On the merits of the Wire Acts claim, the Association misreads the Home Rule Act. That Act prohibits legislation by the Council “to amend or repeal any Act of Congress ․ which is not restricted in its application exclusively in or to the District,” D .C.Code § 1–206.02(a)(3) (2012); the 1888 statute was “restricted” in exactly that way. Thus, especially taking into account the Home Rule Act's stated purpose—to “relieve Congress of the burden of legislating upon essentially local District matters,” D.C.Code § 1–201.02(a) (2012)—the 1888 provision is no obstacle to the Wire Acts.
Environmental Impact Statement. The Association claims that the D.C. Department of Consumer and Regulatory Affairs improperly failed to prepare an environmental impact statement, in violation of the D.C. Environmental Policy Act, D.C.Code § 8–109.03(a) (2012). The Association identified a variety of harms that it said the District had inadequately considered, including increased car traffic, electromagnetic radiation from the overhead wires, noise, dust and particle pollution, and water pollution. The district court dismissed the EIS claim, in almost all instances on the ground that the Department's consideration of these issues, viewed in light of the Association's ill-substantiated assertions of more severe, unacknowledged harms, was not arbitrary, capricious, or an abuse of discretion, the undisputed standard of review. Kingman Park II, 27 F.Supp.3d at 178–83. See also D.C.Code § 2–510(a)(3)(A) (2012); In re A.T., 10 A.3d 127, 12324 (D.C.2010).
The parties agree that the Association has standing to raise the EIS issue (and also the equal protection issues discussed below). Although the district court found organizational standing, Kingman Park II, 27 F.Supp.3d at 178–83, we think it simpler to rely on associational standing, in view of Association members' declarations as to their residence and use of the neighborhood and (in connection with the equal protection claim) their being African American. And there is no more problem here with regard to the second and third requirements of Hunt than there was for the Wire Acts claim.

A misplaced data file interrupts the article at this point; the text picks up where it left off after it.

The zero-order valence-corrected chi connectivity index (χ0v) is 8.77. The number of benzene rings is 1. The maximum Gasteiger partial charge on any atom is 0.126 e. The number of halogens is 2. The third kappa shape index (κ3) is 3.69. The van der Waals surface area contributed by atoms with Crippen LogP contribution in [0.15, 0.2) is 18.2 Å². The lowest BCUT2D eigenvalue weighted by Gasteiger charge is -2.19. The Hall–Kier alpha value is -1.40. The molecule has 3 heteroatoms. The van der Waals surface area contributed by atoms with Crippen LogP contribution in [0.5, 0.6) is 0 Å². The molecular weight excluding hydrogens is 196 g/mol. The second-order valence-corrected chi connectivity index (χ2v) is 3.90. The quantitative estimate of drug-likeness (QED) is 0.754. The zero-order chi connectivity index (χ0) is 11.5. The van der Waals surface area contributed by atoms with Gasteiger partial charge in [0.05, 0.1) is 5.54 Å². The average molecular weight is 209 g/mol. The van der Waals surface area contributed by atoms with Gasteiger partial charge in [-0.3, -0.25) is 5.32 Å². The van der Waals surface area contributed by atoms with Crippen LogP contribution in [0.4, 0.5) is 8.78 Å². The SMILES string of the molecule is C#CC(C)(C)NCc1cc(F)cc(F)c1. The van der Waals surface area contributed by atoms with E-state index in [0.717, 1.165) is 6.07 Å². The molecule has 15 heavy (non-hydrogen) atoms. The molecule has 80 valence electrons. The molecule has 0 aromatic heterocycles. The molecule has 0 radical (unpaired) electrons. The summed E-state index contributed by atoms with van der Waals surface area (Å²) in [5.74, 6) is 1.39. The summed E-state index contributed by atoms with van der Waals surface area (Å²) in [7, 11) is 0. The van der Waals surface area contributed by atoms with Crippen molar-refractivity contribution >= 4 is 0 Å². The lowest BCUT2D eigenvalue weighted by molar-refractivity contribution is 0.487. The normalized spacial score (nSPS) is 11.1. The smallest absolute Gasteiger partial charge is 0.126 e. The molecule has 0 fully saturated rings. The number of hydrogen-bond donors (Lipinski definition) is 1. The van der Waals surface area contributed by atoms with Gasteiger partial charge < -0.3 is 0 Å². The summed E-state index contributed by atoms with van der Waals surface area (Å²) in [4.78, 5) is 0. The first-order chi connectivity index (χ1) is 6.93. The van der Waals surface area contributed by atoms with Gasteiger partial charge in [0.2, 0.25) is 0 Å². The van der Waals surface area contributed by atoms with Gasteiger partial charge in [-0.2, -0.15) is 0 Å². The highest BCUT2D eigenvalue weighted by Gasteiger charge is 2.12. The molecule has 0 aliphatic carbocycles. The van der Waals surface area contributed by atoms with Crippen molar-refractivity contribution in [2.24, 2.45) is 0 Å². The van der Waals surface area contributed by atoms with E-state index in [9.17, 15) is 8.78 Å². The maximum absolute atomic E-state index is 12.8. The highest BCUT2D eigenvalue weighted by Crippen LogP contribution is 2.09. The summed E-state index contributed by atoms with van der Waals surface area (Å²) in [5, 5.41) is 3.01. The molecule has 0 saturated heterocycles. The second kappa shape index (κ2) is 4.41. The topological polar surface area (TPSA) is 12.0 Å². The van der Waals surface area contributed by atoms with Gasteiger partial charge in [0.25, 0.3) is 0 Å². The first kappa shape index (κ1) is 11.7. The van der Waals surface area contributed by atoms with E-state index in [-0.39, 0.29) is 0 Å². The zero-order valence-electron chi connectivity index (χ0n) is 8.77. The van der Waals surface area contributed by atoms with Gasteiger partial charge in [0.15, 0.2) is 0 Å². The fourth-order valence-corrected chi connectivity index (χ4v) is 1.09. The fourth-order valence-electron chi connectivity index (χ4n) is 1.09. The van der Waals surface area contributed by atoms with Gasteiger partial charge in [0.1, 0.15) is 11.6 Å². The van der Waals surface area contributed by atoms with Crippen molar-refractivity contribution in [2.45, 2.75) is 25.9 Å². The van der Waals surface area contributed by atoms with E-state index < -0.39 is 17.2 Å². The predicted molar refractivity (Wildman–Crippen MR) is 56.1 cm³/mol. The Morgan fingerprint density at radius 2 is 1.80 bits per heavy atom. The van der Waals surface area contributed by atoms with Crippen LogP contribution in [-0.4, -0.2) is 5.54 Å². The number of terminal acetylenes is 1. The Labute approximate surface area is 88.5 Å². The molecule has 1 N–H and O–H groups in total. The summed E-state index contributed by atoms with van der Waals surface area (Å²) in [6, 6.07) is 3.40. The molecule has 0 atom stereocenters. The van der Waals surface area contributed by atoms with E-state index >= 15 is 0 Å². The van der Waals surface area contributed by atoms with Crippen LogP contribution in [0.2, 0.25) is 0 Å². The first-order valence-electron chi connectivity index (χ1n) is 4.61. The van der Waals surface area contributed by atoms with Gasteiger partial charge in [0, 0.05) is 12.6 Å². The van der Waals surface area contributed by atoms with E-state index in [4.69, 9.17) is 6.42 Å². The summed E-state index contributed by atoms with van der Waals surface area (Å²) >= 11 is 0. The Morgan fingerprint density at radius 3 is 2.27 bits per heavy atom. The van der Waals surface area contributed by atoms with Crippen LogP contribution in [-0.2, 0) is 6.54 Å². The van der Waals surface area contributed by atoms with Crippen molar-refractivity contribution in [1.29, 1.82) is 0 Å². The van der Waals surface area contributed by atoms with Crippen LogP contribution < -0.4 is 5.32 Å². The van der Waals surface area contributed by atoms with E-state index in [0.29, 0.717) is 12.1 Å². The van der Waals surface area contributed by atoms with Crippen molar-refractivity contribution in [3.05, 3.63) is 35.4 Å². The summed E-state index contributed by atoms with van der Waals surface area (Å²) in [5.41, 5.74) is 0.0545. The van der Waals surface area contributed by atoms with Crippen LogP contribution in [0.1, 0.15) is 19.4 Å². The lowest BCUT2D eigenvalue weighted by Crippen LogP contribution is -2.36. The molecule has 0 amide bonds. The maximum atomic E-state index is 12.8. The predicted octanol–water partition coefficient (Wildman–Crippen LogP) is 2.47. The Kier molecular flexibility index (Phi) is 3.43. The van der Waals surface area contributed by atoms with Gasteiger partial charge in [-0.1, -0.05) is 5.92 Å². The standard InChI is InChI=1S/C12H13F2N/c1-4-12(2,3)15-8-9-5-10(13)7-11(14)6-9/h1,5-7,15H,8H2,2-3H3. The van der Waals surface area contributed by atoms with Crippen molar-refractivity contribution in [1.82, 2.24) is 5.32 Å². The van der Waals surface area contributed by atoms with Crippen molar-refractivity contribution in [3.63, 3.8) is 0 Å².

We uphold the district court's dismissal of the EIS claim, but in part on different grounds. We begin by noting that the Association's EIS claim regarding electromagnetic radiation was waived because it was not raised in its Amended Complaint. Kingman Park II, 27 F.Supp.3d at 179. Among the remaining arguments, we take here as an illustration the Association's strongest argument—the assertion of serious traffic impacts, particularly around the Spingarn site, where the streetcars would be stored; the other arguments are no better. The district court mistakenly dismissed this claim on the theory that the traffic impacts were only on the “community” and thus not covered by the D .C. EPA. Kingman Park I, 27 F.Supp.3d at 162–63.
The D.C. EPA requires the preparation of an EIS whenever a “major action [is proposed or approved] that is likely to have a substantial negative impact on the environment, if implemented.” D .C.Code § 8–109.03(a) (2012). The statute in turn defines “environment” as “the physical conditions that will be affected by a proposed action, including but not limited to, the land, air, water, minerals, flora and fauna.” D.C.Code § 8–109.02 (2012). In the district court's view, that language excludes impacts on the non-natural environment such as traffic.
The statute also says that its “purpose ․ is to promote the health, safety and welfare of District of Columbia ․ residents, to afford the fullest possible preservation and protection of the environment.” D.C.Code § 8–109.01 (2012). The sequence “health, safety, and welfare” appears three times in the statute, and in none of them is the sequence qualified by any limitation to the natural environment. This language suggests inclusion of effects such as traffic and noise felt primarily (or even exclusively, if such can be imagined) as aspects of the human environment.
Defending the district court ruling, the District notes that the D.C. EPA differs from the federal equivalent, 42 U.S.C. § 4332(C), by omitting the word “human” as a modifier of the protected “environment.” The logic escapes us. The word “environment” would seem to encompass every environment, whereas the “human environment,” if actually intended to be different from the “environment,” appears narrower, potentially excluding any “non-human” environment—though as a practical matter such an exclusion would seem very narrow in effect, given the human race's near-ubiquity in the portions of the universe where a government might undertake a project.
Indeed, the suggestion that the (unmodified) “environment” excludes community effects appears hopelessly artificial. Traffic, for example, consists of vehicles moving over the land and through air, impacting the surface, emitting gases, and unleashing sound waves. We find it hard to imagine a concept of the environment that would exclude such effects (unless done so specifically). Unsurprisingly, the District's own Environmental Impact Screening Form asks about traffic impacts. Government of the District of Columbia, One City Street Car Line: H Street/Benning Road NE, Environmental Impact Screening Form (EISF) & Related Studies (“EISF and Related Studies”), Environmental Impact Screening Form at 6.